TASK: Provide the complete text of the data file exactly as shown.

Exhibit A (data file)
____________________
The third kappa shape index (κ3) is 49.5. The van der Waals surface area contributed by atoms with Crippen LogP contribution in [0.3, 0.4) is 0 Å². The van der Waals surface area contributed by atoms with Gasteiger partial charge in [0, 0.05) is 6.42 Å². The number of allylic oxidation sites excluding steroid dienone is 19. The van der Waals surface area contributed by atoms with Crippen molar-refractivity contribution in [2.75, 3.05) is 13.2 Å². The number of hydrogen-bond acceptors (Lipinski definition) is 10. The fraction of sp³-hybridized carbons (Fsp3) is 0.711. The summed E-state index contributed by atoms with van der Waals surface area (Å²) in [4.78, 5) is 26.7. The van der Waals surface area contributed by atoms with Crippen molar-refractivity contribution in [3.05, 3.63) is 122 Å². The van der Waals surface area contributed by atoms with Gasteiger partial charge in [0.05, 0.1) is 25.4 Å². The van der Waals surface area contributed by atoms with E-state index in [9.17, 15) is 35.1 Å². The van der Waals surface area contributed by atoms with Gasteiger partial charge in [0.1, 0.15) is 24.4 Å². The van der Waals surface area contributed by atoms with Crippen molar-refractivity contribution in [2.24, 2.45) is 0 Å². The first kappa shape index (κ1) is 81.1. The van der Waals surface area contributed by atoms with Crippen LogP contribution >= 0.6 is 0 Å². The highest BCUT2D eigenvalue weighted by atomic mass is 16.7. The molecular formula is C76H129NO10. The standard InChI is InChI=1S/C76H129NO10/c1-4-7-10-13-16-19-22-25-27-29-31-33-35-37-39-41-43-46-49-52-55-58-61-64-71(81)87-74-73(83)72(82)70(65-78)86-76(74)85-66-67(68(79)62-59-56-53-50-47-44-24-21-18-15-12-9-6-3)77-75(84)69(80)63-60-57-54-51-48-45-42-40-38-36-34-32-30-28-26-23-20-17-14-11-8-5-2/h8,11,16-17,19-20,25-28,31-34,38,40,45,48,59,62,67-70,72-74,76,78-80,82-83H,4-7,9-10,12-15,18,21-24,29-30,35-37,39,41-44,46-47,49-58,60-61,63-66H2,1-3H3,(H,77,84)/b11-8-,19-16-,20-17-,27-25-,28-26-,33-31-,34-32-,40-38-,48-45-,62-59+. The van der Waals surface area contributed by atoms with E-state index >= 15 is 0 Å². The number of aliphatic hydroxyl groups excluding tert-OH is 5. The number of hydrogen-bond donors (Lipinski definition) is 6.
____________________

The third kappa shape index (κ3) is 49.5. The van der Waals surface area contributed by atoms with Crippen LogP contribution in [0.3, 0.4) is 0 Å². The van der Waals surface area contributed by atoms with Gasteiger partial charge in [0, 0.05) is 6.42 Å². The number of allylic oxidation sites excluding steroid dienone is 19. The van der Waals surface area contributed by atoms with Crippen molar-refractivity contribution in [2.75, 3.05) is 13.2 Å². The number of hydrogen-bond acceptors (Lipinski definition) is 10. The fraction of sp³-hybridized carbons (Fsp3) is 0.711. The summed E-state index contributed by atoms with van der Waals surface area (Å²) in [4.78, 5) is 26.7. The van der Waals surface area contributed by atoms with Crippen molar-refractivity contribution in [3.05, 3.63) is 122 Å². The van der Waals surface area contributed by atoms with Gasteiger partial charge in [0.05, 0.1) is 25.4 Å². The van der Waals surface area contributed by atoms with E-state index in [9.17, 15) is 35.1 Å². The van der Waals surface area contributed by atoms with Gasteiger partial charge in [0.1, 0.15) is 24.4 Å². The van der Waals surface area contributed by atoms with Crippen molar-refractivity contribution in [2.24, 2.45) is 0 Å². The first kappa shape index (κ1) is 81.1. The van der Waals surface area contributed by atoms with Crippen LogP contribution >= 0.6 is 0 Å². The highest BCUT2D eigenvalue weighted by atomic mass is 16.7. The molecular formula is C76H129NO10. The standard InChI is InChI=1S/C76H129NO10/c1-4-7-10-13-16-19-22-25-27-29-31-33-35-37-39-41-43-46-49-52-55-58-61-64-71(81)87-74-73(83)72(82)70(65-78)86-76(74)85-66-67(68(79)62-59-56-53-50-47-44-24-21-18-15-12-9-6-3)77-75(84)69(80)63-60-57-54-51-48-45-42-40-38-36-34-32-30-28-26-23-20-17-14-11-8-5-2/h8,11,16-17,19-20,25-28,31-34,38,40,45,48,59,62,67-70,72-74,76,78-80,82-83H,4-7,9-10,12-15,18,21-24,29-30,35-37,39,41-44,46-47,49-58,60-61,63-66H2,1-3H3,(H,77,84)/b11-8-,19-16-,20-17-,27-25-,28-26-,33-31-,34-32-,40-38-,48-45-,62-59+. The van der Waals surface area contributed by atoms with E-state index >= 15 is 0 Å². The number of aliphatic hydroxyl groups excluding tert-OH is 5. The number of hydrogen-bond donors (Lipinski definition) is 6.